Enduring Labor Values? a Report of the 43rd ALP National Conference, Sydney, 29–31 January 2004

The first indication that this national Australian Labor Party (ALP) conference was going to be a little different from its 42 predecessors was not so much the impact of the larger number of delegates attending the expanded gathering — up from 190 delegates to 400 as they sluggishly milled to their seats in the vast semi-circle cavern of the Darling Harbour convention centre — as the sight of no less than three national presidents, two vice-presidents and the national secretary cosily pressed at a small table at the left of the stage, impatient to be getting on. The trio of president and vice-presidents, elected by direct rank-and-file vote in November 2003 as part of Labor’s initiatives to increase rank-and-file participation, would rotate the chairing of sessions throughout each day of the conference.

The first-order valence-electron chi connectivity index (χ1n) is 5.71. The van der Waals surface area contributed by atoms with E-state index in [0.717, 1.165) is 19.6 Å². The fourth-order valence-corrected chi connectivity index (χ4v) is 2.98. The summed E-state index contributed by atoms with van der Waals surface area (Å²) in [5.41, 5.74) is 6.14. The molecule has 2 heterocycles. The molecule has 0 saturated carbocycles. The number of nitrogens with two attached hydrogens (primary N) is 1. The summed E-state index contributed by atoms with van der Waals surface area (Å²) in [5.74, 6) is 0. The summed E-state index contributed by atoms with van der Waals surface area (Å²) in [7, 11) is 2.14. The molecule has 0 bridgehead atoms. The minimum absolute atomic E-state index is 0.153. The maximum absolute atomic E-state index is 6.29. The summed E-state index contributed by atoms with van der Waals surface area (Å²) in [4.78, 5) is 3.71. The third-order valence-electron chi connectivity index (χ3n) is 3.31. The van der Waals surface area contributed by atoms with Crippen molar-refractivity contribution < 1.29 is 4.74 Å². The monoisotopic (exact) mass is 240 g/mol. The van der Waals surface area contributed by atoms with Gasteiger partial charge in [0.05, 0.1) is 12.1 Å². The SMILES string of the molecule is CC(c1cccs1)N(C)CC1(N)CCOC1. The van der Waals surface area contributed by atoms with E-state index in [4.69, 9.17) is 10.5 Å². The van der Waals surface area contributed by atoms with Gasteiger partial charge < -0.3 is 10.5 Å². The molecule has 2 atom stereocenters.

The old trouper, Barry Jones, sat with his arms folded across a generous waist; he might have been waiting for the next pick-a-box question. Warren Mundine blinked a little self-consciously and adjusted his spectacles. Carmen Lawrence primly sat to attention, probably collecting her thoughts for her opening presidential address. Labor’s young national secretary, Tim Gartrell, was all technology and restless energy, uncertainly stabbing an index finger into the keyboard of his laptop and frowning at the screen while chattering into his mobile. They appeared somewhat adrift in their corner of the sweeping stage. The official table did not directly face the delegates but confronted a speaker’s lectern poised away at the far right. Beneath the waiting microphone a discrete sign declared the conference theme, ‘opportunity for all’.